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95 active trials for Peripheral Artery Disease

Directional Versus Orbital Atherectomy Plaque Modification and Luminal Area Assessment of the Femoro-popliteal Artery Via Intravascular Ultrasound

This single center prospective, randomized study will be conducted to investigate plaque removal and luminal gain using CSI's DIAMONDBACK 360® Peripheral Orbital Atherectomy System (OAS) (St.Paul, MN) versus Medtronic's Hawkone Directional Atherectomy system (DAS) (Minneapolis, MN) assessed by angiography and Intravascular Ultrasound (IVUS) in patients diagnosed with symptomatic obstructive femoro-popliteal disease will be analyzed. Both devices have received clearance by the Food and Drug Administration (FDA) for use by the label indication.Subjects will be randomized in a 1:1 fashion to receive treatment with either OAS (using CSI device) followed by Inpact Admiral drug coated balloon (DCB) or DAS (using the Hawkone device) followed by DCB. Subjects in both arms will undergo IVUS before and after atherectomy, as well as at the conclusion of the procedure. Clinical data will be collected at baseline, immediately prior to the procedure, during and immediately after the procedures, and within 30 days, 6 and 12 months office visits after the procedure. Data may also be collected at office or hospital visits that are not scheduled but occur up to 12 months after the procedure, if they pertain to treatment related to the obstructive SFA disease. Data to be collected for this study includes demographics, medical history, procedural parameters and follow-up. The study will be conducted at one study center, 90 subjects will be enrolled in the trial with plan to accrue 60 subjects - 30 patients enrolled in the OAS arm and 30 patients enrolled in the DAS arm. The duration of the study is expected to be approximately 2 years from the date of first enrollment (1 year for enrollment of 60 subjects and a year for follow-up).

Start: March 2018
A Study Related to the VOYAGER PAD Trial to Learn More About the Target Population for Xarelto in French Patients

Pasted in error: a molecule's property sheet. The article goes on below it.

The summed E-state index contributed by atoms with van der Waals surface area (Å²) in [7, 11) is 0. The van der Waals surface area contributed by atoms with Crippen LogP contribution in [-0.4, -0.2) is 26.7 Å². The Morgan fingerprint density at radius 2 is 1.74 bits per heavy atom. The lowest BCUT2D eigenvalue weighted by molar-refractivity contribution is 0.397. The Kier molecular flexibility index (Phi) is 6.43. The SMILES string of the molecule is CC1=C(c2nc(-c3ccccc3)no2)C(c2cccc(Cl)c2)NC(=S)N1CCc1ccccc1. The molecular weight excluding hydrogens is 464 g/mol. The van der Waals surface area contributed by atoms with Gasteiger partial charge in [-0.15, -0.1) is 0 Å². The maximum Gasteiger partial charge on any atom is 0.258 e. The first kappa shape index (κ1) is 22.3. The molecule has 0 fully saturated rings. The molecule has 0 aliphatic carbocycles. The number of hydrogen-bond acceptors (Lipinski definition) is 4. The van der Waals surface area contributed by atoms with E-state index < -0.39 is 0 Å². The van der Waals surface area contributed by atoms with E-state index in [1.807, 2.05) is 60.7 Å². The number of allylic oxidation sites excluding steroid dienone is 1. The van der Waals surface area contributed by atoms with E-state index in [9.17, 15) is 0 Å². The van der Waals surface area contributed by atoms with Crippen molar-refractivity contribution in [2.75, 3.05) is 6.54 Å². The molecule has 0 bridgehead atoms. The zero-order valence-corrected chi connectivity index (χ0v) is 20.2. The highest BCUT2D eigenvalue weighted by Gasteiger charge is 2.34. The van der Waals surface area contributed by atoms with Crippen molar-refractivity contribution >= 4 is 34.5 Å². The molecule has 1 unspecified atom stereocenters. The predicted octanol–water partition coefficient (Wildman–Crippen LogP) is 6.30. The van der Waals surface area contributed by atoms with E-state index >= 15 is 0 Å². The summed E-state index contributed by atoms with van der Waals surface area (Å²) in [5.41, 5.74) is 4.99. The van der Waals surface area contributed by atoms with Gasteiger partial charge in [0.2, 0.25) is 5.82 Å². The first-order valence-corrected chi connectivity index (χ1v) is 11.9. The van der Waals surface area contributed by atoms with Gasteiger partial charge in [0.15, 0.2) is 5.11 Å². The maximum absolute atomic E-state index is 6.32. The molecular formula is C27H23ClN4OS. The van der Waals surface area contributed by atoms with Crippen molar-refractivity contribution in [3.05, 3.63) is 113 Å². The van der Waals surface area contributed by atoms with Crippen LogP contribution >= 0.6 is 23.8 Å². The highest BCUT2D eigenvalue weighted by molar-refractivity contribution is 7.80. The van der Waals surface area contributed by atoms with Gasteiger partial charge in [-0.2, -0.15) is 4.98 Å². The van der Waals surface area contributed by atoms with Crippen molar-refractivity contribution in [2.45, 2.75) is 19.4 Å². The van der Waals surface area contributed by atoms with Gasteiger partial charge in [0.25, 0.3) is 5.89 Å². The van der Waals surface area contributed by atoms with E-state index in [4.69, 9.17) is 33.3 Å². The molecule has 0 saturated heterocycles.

This is a study to learn more about French patients who have peripheral artery disease (PAD) and who have had a revascularization procedure. With this procedure, doctors use surgery or a thin tube (called a catheter) to open a narrow or blocked blood vessel in the lower limbs. In a previous Bayer trial called VOYAGER PAD, researchers studied Xarelto in participants with PAD who had recently had a revascularization procedure in their lower leg. The researchers studied how well Xarelto worked and how safe it was in these participants. Based on the results of the VOYAGER PAD trial, the researchers in this study want to learn the number of patients with PAD who had a revascularization procedure in France from January 1st, 2016 to December 31st, 2019. This can help the researchers learn more about the target population (a specific group of people) who could potentially receive treatment with Xarelto. Xarelto is available for doctors in France to prescribe to patients who have the following conditions: to reduce the risk of another heart attack or of dying from a disease related to the heart or the blood vessels in adults with acute coronary syndrome (a group of conditions that includes heart attack and unstable angina, a severe type of chest pain) who have had an increase in certain cardiac blood tests to reduce the risk of getting blot clots (atherothrombotic events) in adults at a high risk of getting a blood clot due to a coronary artery disease or peripheral artery disease which causes symptoms to prevent blood clots in the veins after a hip or knee replacement operation in adults to prevent blood clots in brain (stroke) and other blood vessels in the body in adults who have a form of irregular heart rhythm called non-valvular atrial fibrillation to treat blood clots in the veins of the legs (deep vein thrombosis) and in the blood vessels of the lungs (pulmonary embolism), and to prevent blood clots from re-occurring in the blood vessels of the legs and/or lungs in adults to treat blood clots and prevent re-occurrence of blood clots in the veins or in the blood vessels of the lungs in full-term newborn babies, infants and toddlers, children and adolescents below 18 years following an initial treatment of at least 5 days with injectable medicines used to treat blood clots All the patients in this study will have PAD in their lower leg. They will all have had a revascularization procedure during a hospital stay in France between January 1st, 2016 and December 31st, 2019. The researchers will collect the patients' health data from the French National Health Insurance (NHI) hospital discharge database (PMSI). The researchers will look at the health data from all patients with PAD who had a revascularization procedure and also patients who could have joined the VOYAGER PAD trial. This group will not include any patients who have health conditions other than PAD. The researchers will review each patient's medical records until December 31st, 2019 or earlier if the patient has died. The researchers will also look at any previous medical records from the date of each patient's revascularization procedure back to January 1st, 2014. The researchers will use these medical records to look for any health conditions other than PAD that the patients may have had before their revascularization procedure after January 1st 2016. The main question the researchers want to answer in this study is: how many patients with PAD had a revascularization procedure between January 1st, 2016 and December 31st, 2019?